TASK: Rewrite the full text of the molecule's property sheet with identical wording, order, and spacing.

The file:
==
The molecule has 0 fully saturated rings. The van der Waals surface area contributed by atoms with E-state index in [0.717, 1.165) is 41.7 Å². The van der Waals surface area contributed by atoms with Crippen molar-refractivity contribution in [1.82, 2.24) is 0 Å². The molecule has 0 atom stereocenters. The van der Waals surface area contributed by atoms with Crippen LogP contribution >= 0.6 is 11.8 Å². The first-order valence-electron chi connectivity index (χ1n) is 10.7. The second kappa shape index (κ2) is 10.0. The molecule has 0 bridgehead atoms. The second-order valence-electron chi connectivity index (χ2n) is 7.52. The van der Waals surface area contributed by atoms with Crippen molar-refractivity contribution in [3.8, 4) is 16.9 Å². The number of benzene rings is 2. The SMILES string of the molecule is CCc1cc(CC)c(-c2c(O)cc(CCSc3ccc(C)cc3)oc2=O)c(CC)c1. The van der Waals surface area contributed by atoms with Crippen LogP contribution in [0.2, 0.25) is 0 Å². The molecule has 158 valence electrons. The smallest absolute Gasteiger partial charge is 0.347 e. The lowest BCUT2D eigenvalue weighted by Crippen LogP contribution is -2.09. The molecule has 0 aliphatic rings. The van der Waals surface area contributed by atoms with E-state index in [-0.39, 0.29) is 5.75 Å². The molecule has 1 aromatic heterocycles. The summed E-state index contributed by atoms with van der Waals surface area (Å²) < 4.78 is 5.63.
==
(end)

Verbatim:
The molecule has 0 fully saturated rings. The van der Waals surface area contributed by atoms with E-state index in [0.717, 1.165) is 41.7 Å². The van der Waals surface area contributed by atoms with Crippen molar-refractivity contribution in [1.82, 2.24) is 0 Å². The molecule has 0 atom stereocenters. The van der Waals surface area contributed by atoms with Crippen LogP contribution >= 0.6 is 11.8 Å². The first-order valence-electron chi connectivity index (χ1n) is 10.7. The second kappa shape index (κ2) is 10.0. The molecule has 0 bridgehead atoms. The second-order valence-electron chi connectivity index (χ2n) is 7.52. The van der Waals surface area contributed by atoms with Crippen molar-refractivity contribution in [3.8, 4) is 16.9 Å². The number of benzene rings is 2. The SMILES string of the molecule is CCc1cc(CC)c(-c2c(O)cc(CCSc3ccc(C)cc3)oc2=O)c(CC)c1. The van der Waals surface area contributed by atoms with Crippen LogP contribution in [0.2, 0.25) is 0 Å². The molecule has 158 valence electrons. The smallest absolute Gasteiger partial charge is 0.347 e. The lowest BCUT2D eigenvalue weighted by Crippen LogP contribution is -2.09. The molecule has 0 aliphatic rings. The van der Waals surface area contributed by atoms with E-state index in [-0.39, 0.29) is 5.75 Å². The molecule has 1 aromatic heterocycles. The summed E-state index contributed by atoms with van der Waals surface area (Å²) < 4.78 is 5.63.